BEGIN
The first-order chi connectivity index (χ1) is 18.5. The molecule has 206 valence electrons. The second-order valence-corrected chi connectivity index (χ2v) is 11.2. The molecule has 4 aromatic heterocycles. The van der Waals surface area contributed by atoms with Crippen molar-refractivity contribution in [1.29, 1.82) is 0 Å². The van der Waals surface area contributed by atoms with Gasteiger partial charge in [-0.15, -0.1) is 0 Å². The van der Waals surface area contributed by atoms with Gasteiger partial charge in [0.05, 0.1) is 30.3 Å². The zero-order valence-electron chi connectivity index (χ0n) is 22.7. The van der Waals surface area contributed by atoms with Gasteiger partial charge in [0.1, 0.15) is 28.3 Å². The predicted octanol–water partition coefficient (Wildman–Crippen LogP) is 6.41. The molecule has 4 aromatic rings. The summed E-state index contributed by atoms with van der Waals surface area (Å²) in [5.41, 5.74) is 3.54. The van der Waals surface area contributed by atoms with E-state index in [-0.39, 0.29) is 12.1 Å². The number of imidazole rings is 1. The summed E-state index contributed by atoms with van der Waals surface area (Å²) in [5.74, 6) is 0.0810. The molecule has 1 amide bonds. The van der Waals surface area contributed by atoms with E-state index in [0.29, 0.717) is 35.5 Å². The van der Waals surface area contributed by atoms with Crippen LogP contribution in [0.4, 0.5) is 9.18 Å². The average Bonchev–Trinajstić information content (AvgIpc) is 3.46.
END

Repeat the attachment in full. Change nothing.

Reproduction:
The first-order chi connectivity index (χ1) is 18.5. The molecule has 206 valence electrons. The second-order valence-corrected chi connectivity index (χ2v) is 11.2. The molecule has 4 aromatic heterocycles. The van der Waals surface area contributed by atoms with Crippen molar-refractivity contribution in [1.29, 1.82) is 0 Å². The van der Waals surface area contributed by atoms with Gasteiger partial charge in [-0.15, -0.1) is 0 Å². The van der Waals surface area contributed by atoms with Gasteiger partial charge in [0.05, 0.1) is 30.3 Å². The zero-order valence-electron chi connectivity index (χ0n) is 22.7. The van der Waals surface area contributed by atoms with Gasteiger partial charge in [0.1, 0.15) is 28.3 Å². The predicted octanol–water partition coefficient (Wildman–Crippen LogP) is 6.41. The molecule has 4 aromatic rings. The summed E-state index contributed by atoms with van der Waals surface area (Å²) in [5.41, 5.74) is 3.54. The van der Waals surface area contributed by atoms with E-state index in [-0.39, 0.29) is 12.1 Å². The number of imidazole rings is 1. The summed E-state index contributed by atoms with van der Waals surface area (Å²) in [5.74, 6) is 0.0810. The molecule has 1 amide bonds. The van der Waals surface area contributed by atoms with E-state index in [0.29, 0.717) is 35.5 Å². The van der Waals surface area contributed by atoms with Crippen LogP contribution in [0.4, 0.5) is 9.18 Å². The average Bonchev–Trinajstić information content (AvgIpc) is 3.46.